POOR CHRIST: Mary had Christ within her. And did you hear in the reading how she sings out before Christmas about magnifying God, serving God and the Holiness of the poor. The song is called the Magnificat, beautiful words Mary gave to us about the promise of Christmas. A promise we can hear unfolding in Luke’s recording of Jesus’ first public proclamation in a faith community, here’s how Luke wrote about it:

STRANGE CHRIST: “When he came to Nazareth, where he had been brought up, he went to the synagogue on the Sabbath day, as was his custom. He stood up to read, and the scroll of the prophet Isaiah was given to him. He unrolled the scroll and found the place where it was written .

POOR CHRIST: “‘The Spirit of the Lord is upon me, because he has anointed me to bring good news to the poor.”

PRISONER CHRIST: “‘He has sent me to proclaim release to the captives . . .”

SICK CHRIST: “‘And recovery of sight to the blind . . .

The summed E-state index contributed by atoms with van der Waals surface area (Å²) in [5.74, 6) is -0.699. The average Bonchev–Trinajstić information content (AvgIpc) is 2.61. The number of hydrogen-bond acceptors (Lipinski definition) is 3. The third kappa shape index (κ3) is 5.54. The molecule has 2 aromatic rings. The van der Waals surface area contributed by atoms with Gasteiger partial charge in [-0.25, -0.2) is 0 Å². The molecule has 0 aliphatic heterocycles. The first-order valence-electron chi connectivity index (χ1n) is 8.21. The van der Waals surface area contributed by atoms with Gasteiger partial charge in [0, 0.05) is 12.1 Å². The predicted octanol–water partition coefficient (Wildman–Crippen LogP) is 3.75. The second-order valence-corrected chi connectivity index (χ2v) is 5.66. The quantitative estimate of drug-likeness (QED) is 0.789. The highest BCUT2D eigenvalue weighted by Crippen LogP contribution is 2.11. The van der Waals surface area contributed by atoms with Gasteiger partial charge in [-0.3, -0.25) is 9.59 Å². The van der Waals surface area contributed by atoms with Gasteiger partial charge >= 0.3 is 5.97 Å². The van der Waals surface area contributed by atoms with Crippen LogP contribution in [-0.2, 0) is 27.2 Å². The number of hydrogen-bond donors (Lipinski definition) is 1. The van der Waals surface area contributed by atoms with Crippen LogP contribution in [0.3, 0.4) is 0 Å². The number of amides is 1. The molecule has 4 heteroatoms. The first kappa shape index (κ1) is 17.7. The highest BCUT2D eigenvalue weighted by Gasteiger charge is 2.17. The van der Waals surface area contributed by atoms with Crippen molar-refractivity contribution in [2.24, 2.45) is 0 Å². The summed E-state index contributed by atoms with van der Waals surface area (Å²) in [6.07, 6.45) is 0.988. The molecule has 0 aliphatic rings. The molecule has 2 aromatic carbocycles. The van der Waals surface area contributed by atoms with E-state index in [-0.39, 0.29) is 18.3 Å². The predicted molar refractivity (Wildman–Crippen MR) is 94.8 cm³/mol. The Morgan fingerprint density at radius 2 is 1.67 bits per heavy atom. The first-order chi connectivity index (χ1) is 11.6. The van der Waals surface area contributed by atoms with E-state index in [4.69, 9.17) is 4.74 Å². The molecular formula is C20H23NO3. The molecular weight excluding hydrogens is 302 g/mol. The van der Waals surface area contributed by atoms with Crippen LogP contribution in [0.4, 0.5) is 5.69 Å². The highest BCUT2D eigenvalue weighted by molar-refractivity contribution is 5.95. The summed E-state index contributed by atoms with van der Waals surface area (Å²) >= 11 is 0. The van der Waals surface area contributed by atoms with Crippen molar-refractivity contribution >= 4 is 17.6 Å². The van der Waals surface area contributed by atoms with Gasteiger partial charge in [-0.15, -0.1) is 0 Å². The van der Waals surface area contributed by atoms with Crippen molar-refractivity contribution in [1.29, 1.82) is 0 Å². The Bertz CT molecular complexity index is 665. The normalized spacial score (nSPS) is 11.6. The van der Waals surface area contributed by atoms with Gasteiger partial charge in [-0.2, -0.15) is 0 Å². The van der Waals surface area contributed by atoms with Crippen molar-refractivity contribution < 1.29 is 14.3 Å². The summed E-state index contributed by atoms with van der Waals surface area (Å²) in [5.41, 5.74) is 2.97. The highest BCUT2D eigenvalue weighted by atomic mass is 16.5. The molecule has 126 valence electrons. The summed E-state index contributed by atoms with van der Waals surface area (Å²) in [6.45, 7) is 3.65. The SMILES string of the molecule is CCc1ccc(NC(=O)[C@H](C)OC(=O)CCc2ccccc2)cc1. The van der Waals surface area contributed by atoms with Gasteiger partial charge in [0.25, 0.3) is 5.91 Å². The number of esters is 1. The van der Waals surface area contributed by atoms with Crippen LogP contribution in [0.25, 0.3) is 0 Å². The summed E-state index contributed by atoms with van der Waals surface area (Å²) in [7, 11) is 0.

STRANGE CHRIST: “‘to let the oppressed go free, to proclaim the year of the Lord’s favor.’And he rolled up the scroll, gave it back to the attendant, and sat down. The eyes of all in the synagogue were fixed on him. Then he began to say to them,

PRISONER CHRIST: “(reading from a Bible)‘Today this scripture has been fulfilled in your hearing.’” . . .

SICK: The promise of Christmas is the Spirit of the Lord through the man we know as Jesus proclaiming the need to end all oppression. Captives are to be released. Sick are to be cared for. Oppressed are to go free. We sometimes forget that our Christmas carols often call us to this promise explicitly. We are going to consider two Christmas carols that capture this promise, O Holy Night, and O Little Town of Bethlehem. 1

PRISONER CHRIST: I’m told O Holy Night is your pastor’s favorite Christmas carol. It was written in 1847 by the French poet Placide Cappeau de Roquemaure who imagined what it would have been like to be present at Christ’s birth. His friend, Adolphe-Charles Adam, set it to music. Ten years later American abolitionist and Pastor John Sullivan Dwight translated it into the popular English version. Let’s listen to the choir sing it now.
O Holy Night